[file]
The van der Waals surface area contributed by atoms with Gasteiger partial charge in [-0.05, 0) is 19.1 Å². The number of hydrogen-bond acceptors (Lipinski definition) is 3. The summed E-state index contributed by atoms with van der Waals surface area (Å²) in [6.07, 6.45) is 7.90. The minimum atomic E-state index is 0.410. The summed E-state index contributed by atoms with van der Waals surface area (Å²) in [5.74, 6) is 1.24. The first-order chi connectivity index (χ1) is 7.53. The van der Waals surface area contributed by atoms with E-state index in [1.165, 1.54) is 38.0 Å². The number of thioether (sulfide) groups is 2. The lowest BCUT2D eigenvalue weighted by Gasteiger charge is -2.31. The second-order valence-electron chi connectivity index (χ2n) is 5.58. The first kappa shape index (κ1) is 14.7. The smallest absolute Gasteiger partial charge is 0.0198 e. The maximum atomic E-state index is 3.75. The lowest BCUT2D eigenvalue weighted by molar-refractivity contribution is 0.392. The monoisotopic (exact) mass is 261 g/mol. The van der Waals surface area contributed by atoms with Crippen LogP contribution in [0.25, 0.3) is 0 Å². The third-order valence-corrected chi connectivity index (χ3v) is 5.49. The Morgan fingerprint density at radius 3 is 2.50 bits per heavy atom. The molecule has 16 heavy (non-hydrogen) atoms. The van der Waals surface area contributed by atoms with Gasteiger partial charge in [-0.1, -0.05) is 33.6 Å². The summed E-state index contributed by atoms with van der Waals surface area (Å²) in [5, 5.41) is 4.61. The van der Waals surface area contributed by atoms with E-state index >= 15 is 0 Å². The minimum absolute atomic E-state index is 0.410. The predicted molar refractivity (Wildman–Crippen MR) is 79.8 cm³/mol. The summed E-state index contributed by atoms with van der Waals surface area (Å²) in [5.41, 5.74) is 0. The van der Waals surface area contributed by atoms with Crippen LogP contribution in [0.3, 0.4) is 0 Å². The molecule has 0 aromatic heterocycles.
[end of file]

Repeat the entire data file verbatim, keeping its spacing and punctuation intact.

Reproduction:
The van der Waals surface area contributed by atoms with Gasteiger partial charge in [-0.05, 0) is 19.1 Å². The number of hydrogen-bond acceptors (Lipinski definition) is 3. The summed E-state index contributed by atoms with van der Waals surface area (Å²) in [6.07, 6.45) is 7.90. The minimum atomic E-state index is 0.410. The summed E-state index contributed by atoms with van der Waals surface area (Å²) in [5.74, 6) is 1.24. The first-order chi connectivity index (χ1) is 7.53. The van der Waals surface area contributed by atoms with E-state index in [1.165, 1.54) is 38.0 Å². The number of thioether (sulfide) groups is 2. The lowest BCUT2D eigenvalue weighted by Gasteiger charge is -2.31. The second-order valence-electron chi connectivity index (χ2n) is 5.58. The first kappa shape index (κ1) is 14.7. The smallest absolute Gasteiger partial charge is 0.0198 e. The maximum atomic E-state index is 3.75. The lowest BCUT2D eigenvalue weighted by molar-refractivity contribution is 0.392. The monoisotopic (exact) mass is 261 g/mol. The van der Waals surface area contributed by atoms with Crippen LogP contribution in [0.25, 0.3) is 0 Å². The third-order valence-corrected chi connectivity index (χ3v) is 5.49. The Morgan fingerprint density at radius 3 is 2.50 bits per heavy atom. The molecule has 16 heavy (non-hydrogen) atoms. The van der Waals surface area contributed by atoms with Gasteiger partial charge in [-0.1, -0.05) is 33.6 Å². The summed E-state index contributed by atoms with van der Waals surface area (Å²) in [5, 5.41) is 4.61. The van der Waals surface area contributed by atoms with E-state index >= 15 is 0 Å². The minimum absolute atomic E-state index is 0.410. The predicted molar refractivity (Wildman–Crippen MR) is 79.8 cm³/mol. The summed E-state index contributed by atoms with van der Waals surface area (Å²) in [5.41, 5.74) is 0. The van der Waals surface area contributed by atoms with Crippen LogP contribution in [0.3, 0.4) is 0 Å². The molecule has 0 aromatic heterocycles.